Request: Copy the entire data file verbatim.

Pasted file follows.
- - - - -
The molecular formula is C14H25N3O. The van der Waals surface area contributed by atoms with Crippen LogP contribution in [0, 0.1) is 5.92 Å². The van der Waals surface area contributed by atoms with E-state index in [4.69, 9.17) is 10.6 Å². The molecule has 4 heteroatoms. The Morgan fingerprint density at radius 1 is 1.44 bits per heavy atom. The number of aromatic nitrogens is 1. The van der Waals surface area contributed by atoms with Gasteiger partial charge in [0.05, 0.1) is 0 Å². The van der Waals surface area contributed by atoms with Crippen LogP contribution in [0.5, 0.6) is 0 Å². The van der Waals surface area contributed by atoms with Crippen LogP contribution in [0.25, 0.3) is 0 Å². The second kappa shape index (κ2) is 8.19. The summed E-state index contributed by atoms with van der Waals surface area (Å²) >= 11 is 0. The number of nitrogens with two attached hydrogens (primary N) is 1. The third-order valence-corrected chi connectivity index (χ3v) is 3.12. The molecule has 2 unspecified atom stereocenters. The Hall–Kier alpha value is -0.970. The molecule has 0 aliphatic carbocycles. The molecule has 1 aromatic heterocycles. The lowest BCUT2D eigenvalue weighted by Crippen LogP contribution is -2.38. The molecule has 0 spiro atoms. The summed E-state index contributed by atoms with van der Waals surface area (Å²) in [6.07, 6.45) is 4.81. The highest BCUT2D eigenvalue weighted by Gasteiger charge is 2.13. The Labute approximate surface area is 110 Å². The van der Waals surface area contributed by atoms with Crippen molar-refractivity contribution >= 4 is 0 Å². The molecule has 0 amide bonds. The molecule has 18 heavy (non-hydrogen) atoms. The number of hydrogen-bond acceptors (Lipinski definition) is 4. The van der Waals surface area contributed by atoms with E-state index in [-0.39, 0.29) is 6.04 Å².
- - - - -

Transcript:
The molecular formula is C14H25N3O. The van der Waals surface area contributed by atoms with Crippen LogP contribution in [0, 0.1) is 5.92 Å². The van der Waals surface area contributed by atoms with E-state index in [4.69, 9.17) is 10.6 Å². The molecule has 4 heteroatoms. The Morgan fingerprint density at radius 1 is 1.44 bits per heavy atom. The number of aromatic nitrogens is 1. The van der Waals surface area contributed by atoms with Gasteiger partial charge in [0.05, 0.1) is 0 Å². The van der Waals surface area contributed by atoms with Crippen LogP contribution in [0.5, 0.6) is 0 Å². The van der Waals surface area contributed by atoms with Crippen LogP contribution in [0.25, 0.3) is 0 Å². The second kappa shape index (κ2) is 8.19. The summed E-state index contributed by atoms with van der Waals surface area (Å²) >= 11 is 0. The number of nitrogens with two attached hydrogens (primary N) is 1. The third-order valence-corrected chi connectivity index (χ3v) is 3.12. The molecule has 2 unspecified atom stereocenters. The Hall–Kier alpha value is -0.970. The molecule has 0 aliphatic carbocycles. The molecule has 1 aromatic heterocycles. The lowest BCUT2D eigenvalue weighted by Crippen LogP contribution is -2.38. The molecule has 0 spiro atoms. The summed E-state index contributed by atoms with van der Waals surface area (Å²) in [6.07, 6.45) is 4.81. The highest BCUT2D eigenvalue weighted by Gasteiger charge is 2.13. The Labute approximate surface area is 110 Å². The van der Waals surface area contributed by atoms with Crippen molar-refractivity contribution >= 4 is 0 Å². The molecule has 0 amide bonds. The molecule has 18 heavy (non-hydrogen) atoms. The number of hydrogen-bond acceptors (Lipinski definition) is 4. The van der Waals surface area contributed by atoms with E-state index in [-0.39, 0.29) is 6.04 Å².